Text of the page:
Oliver Sacks (1933 – 2015) on Using Imagination to See
Dr. Sacks died on 30 August 2015, in his home in Manhattan at the age of 82 from liver cancer.
Oliver Wolf Sacks (1933 – 2015), a British neurologist and writer, was professor of neurology at New York University School of Medicine and professor of neurology and psychiatry at Columbia University. He also held the position of "Columbia Artist," which recognized his contributions to art and science. Sacks was diagnosed with terminal metastatic liver cancer in January 2015. He died on 30 August 2015 in his home in Manhattan at the age of 82 from the disease.
The New York Times said of his passing this morning:
"Describing his patients’ struggles and sometimes uncanny gifts, Dr. Sacks helped introduce syndromes like Tourette’s or Asperger’s to a general audience. But he illuminated their characters as much as their conditions; he humanized and demystified them.
In his emphasis on case histories, Dr. Sacks modeled himself after a questing breed of 19th-century physicians, who well understood how little they and their peers knew about the workings of the human animal and who saw medical science as a vast, largely uncharted wilderness to be tamed."
Dr. Sacks discusses some fascinating case studies of neurological disorders. His entire Big Think video library can be found here.
In a breakthrough for nuclear fusion research, scientists at China's Experimental Advanced Superconducting Tokamak (EAST) reactor have produced temperatures necessary for nuclear fusion on Earth.
- The EAST reactor was able to heat hydrogen to temperatures exceeding 100 million degrees Celsius.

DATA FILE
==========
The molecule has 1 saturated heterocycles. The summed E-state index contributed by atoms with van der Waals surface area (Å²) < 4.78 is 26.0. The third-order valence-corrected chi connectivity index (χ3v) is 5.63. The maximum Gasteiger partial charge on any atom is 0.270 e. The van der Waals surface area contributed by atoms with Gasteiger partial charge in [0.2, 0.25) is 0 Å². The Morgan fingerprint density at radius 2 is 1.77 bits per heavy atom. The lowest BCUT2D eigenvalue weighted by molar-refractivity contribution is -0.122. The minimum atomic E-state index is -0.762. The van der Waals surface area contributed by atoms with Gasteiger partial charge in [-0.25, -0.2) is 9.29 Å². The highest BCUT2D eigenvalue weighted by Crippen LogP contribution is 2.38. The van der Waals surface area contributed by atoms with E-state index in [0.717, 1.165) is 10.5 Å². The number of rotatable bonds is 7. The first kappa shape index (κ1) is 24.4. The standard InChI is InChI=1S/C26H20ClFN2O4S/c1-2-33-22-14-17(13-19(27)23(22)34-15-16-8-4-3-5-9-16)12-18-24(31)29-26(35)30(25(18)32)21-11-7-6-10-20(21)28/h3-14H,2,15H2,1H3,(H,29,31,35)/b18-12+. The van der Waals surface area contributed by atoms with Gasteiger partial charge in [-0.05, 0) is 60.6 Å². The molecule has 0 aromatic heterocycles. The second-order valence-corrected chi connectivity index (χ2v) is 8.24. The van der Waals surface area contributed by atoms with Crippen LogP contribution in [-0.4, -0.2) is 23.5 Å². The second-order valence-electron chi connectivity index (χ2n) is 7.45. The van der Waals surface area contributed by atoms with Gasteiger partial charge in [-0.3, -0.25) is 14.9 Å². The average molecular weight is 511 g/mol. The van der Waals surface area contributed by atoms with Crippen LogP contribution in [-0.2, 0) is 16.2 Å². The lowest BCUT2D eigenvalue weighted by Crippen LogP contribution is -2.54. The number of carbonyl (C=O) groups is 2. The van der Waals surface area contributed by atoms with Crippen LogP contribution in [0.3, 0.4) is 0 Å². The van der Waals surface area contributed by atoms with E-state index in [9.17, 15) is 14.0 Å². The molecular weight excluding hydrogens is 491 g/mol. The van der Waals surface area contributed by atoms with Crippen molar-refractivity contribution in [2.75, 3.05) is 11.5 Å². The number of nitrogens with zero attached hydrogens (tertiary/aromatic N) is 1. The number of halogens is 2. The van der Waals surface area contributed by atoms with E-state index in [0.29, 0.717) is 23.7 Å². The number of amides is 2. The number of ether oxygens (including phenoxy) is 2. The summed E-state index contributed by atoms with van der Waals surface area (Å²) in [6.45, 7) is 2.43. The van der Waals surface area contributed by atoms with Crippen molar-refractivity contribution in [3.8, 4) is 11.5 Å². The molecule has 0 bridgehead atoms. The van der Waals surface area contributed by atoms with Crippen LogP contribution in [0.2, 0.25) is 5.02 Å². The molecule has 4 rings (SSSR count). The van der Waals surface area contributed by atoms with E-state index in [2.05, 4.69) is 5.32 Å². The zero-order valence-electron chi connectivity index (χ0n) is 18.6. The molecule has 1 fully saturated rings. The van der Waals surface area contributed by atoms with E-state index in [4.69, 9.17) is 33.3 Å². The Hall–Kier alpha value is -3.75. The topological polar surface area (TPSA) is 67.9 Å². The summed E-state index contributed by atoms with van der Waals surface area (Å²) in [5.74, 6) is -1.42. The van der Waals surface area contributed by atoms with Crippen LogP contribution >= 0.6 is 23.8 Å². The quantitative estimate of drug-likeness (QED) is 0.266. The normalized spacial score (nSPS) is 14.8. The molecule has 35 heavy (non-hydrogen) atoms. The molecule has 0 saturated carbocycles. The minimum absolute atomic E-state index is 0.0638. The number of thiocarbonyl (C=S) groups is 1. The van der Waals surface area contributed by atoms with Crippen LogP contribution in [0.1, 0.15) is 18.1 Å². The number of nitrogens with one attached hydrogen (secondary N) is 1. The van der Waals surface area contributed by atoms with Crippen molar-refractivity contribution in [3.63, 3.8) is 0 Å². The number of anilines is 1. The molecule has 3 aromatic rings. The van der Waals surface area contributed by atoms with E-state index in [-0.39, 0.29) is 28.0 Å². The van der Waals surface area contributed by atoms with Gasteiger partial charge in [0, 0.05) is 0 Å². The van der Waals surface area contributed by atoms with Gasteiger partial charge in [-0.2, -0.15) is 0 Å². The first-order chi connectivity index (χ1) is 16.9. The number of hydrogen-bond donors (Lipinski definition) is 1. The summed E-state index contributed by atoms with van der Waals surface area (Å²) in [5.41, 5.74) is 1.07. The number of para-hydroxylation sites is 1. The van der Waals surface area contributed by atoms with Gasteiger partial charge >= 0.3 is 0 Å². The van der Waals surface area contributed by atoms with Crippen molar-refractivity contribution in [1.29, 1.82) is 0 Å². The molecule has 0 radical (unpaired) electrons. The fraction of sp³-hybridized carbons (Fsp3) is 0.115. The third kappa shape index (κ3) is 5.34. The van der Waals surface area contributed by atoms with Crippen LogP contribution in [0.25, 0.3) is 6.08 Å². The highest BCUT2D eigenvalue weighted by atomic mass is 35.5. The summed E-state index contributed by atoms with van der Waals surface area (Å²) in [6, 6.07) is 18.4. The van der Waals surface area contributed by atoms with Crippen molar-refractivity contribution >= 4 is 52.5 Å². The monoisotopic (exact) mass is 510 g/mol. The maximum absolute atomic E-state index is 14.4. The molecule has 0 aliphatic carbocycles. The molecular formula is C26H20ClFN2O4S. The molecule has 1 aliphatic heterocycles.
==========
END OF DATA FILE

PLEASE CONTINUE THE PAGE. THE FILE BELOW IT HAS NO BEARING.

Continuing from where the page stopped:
- Nuclear fusion could someday provide the planet with a virtually limitless supply of clean energy.
- Still, scientists have many other obstacles to pass before fusion technology becomes a viable energy source.
Military recruits are supposed to be assessed to see whether they're fit for service. What happens when they're not?
- During the Vietnam War, Robert McNamara began a program called Project 100,000.
- The program brought over 300,000 men to Vietnam who failed to meet minimum criteria for military service, both physically and mentally.
- Project 100,000 recruits were killed in disproportionate numbers and fared worse after their military service than their civilian peers, making the program one of the biggest—and possibly cruelest—mistakes of the Vietnam War.
The 116th Congress is set to break records in term of diversity among its lawmakers, though those changes are coming almost entirely from Democrats.
- Women and nonwhite candidates made record gains in the 2018 midterms.
- In total, almost half of the newly elected Congressional representatives are not white men.
- Those changes come almost entirely from Democrats; Republican members-elect are all white men except for one woman.
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